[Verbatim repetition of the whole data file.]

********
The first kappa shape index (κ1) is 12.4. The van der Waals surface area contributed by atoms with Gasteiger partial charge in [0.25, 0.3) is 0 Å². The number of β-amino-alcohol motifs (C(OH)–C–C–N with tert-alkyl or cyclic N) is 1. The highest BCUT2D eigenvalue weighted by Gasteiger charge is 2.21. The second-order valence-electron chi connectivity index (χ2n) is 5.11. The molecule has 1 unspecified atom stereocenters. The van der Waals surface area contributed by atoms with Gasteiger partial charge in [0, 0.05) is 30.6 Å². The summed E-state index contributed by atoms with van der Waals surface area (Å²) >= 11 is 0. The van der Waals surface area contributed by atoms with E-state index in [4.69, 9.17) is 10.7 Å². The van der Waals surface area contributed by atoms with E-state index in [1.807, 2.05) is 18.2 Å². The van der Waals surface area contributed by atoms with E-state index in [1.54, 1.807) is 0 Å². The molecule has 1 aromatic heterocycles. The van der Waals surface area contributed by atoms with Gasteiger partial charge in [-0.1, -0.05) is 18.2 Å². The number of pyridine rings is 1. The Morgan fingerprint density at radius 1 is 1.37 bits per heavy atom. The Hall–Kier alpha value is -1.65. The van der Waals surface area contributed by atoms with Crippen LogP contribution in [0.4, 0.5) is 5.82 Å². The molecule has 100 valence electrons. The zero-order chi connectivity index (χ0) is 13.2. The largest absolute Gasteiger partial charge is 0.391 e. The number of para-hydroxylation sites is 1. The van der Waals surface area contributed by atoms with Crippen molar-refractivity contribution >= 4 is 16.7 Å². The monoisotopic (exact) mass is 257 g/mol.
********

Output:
The first kappa shape index (κ1) is 12.4. The van der Waals surface area contributed by atoms with Gasteiger partial charge in [0.25, 0.3) is 0 Å². The number of β-amino-alcohol motifs (C(OH)–C–C–N with tert-alkyl or cyclic N) is 1. The highest BCUT2D eigenvalue weighted by Gasteiger charge is 2.21. The second-order valence-electron chi connectivity index (χ2n) is 5.11. The molecule has 1 unspecified atom stereocenters. The van der Waals surface area contributed by atoms with Gasteiger partial charge in [0, 0.05) is 30.6 Å². The summed E-state index contributed by atoms with van der Waals surface area (Å²) >= 11 is 0. The van der Waals surface area contributed by atoms with E-state index in [4.69, 9.17) is 10.7 Å². The van der Waals surface area contributed by atoms with E-state index in [1.807, 2.05) is 18.2 Å². The van der Waals surface area contributed by atoms with E-state index in [1.54, 1.807) is 0 Å². The molecule has 1 aromatic heterocycles. The van der Waals surface area contributed by atoms with Gasteiger partial charge in [-0.1, -0.05) is 18.2 Å². The number of pyridine rings is 1. The Morgan fingerprint density at radius 1 is 1.37 bits per heavy atom. The Hall–Kier alpha value is -1.65. The van der Waals surface area contributed by atoms with Crippen LogP contribution in [0.4, 0.5) is 5.82 Å². The molecule has 100 valence electrons. The zero-order chi connectivity index (χ0) is 13.2. The largest absolute Gasteiger partial charge is 0.391 e. The number of para-hydroxylation sites is 1. The van der Waals surface area contributed by atoms with Crippen molar-refractivity contribution >= 4 is 16.7 Å². The monoisotopic (exact) mass is 257 g/mol.